Document Type

Article

Department

Urology

Abstract

Context: Despite producing some of the leading urologists in the world, urological training in the developing world is marred by inconsistency, and a lack of structure and focus on evidence-based practice. In this review we address these issues from the trainers' perspective.Introduction: Teaching the art and science of urological practice is a demanding task. It not only involves helping the resident to develop the depth of cognitive knowledge, but also to have an appropriate surgical judgement, and an ability to act quickly but thoughtfully and, when necessary, decisively.DISCUSSION: The surgeon must have compassion, communication skills, be perceptive and dedicated. Most importantly, however, he or she should have the ability to cut and suture. Not all of these can be inculcated in the training programme, even with the best of efforts. The selection of an appropriate candidate therefore becomes an issue of pivotal importance. The changing focus of urological training incorporates research and evidence-based practice as essential components. It is particularly important in the developing world, as there is a dearth of standardised practice models across the healthcare system. Encouraging female residents can be done by improving and tailoring the working conditions. The 'brain drain' is a major problem in the developing world, and bureaucracy and government need to take appropriate measures to provide high-quality healthcare facilities with room for professional growth.CONCLUSIONS: The future of urology will depend on improved education and training, leading to high-quality urological care, and to developing a service that is patient focused.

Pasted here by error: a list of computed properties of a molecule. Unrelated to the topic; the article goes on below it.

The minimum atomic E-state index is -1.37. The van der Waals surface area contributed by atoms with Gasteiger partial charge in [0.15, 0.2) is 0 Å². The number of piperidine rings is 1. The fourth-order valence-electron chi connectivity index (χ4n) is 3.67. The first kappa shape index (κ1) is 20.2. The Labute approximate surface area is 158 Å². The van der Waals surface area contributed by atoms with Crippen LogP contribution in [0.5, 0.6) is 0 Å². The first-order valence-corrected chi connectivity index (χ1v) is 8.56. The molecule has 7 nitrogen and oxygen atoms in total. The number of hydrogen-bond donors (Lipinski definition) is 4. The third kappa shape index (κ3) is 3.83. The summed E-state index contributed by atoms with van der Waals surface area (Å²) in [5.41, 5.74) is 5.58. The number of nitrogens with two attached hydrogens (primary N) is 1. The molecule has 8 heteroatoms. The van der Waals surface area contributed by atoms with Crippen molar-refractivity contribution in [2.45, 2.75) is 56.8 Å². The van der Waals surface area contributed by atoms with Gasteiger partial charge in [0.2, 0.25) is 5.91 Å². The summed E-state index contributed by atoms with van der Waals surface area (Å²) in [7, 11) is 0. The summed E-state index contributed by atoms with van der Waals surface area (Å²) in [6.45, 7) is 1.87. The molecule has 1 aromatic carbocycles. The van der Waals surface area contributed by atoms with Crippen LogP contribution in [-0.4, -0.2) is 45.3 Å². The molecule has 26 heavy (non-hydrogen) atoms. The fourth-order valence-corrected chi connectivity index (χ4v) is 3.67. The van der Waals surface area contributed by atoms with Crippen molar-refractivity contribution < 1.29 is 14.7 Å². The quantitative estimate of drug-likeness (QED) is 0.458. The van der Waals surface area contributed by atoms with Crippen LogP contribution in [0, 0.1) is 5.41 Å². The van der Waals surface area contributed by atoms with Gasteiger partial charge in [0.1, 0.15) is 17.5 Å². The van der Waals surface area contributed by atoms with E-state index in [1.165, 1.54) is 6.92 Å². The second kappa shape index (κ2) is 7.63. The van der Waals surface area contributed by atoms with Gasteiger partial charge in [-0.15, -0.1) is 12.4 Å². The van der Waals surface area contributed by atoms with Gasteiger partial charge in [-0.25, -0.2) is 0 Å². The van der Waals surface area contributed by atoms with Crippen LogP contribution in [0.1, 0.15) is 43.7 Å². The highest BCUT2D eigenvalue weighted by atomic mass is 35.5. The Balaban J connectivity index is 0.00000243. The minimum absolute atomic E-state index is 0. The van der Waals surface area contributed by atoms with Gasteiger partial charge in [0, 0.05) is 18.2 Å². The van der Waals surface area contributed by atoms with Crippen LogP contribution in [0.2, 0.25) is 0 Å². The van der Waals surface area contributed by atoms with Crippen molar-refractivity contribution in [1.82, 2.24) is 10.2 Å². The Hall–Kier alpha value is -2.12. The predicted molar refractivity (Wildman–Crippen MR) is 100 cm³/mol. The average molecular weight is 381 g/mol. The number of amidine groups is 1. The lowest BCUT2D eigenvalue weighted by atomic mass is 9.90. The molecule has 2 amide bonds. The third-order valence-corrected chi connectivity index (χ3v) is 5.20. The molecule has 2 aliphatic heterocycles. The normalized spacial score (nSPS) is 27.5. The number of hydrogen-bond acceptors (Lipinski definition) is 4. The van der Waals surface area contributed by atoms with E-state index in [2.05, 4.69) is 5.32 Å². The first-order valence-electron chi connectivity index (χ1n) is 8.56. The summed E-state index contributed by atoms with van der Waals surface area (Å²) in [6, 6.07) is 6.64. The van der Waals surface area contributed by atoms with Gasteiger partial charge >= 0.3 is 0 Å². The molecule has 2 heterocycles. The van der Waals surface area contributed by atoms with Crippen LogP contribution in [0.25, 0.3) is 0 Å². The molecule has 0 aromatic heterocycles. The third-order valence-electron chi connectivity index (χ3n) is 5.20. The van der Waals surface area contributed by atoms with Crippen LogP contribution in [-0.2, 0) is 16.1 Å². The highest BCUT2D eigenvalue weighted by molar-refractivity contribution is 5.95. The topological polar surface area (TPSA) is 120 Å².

Publication

Arab Journal of Urology

Creative Commons License

Creative Commons Attribution-Noncommercial 4.0 License
This work is licensed under a Creative Commons Attribution-Noncommercial 4.0 License

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Urology Commons

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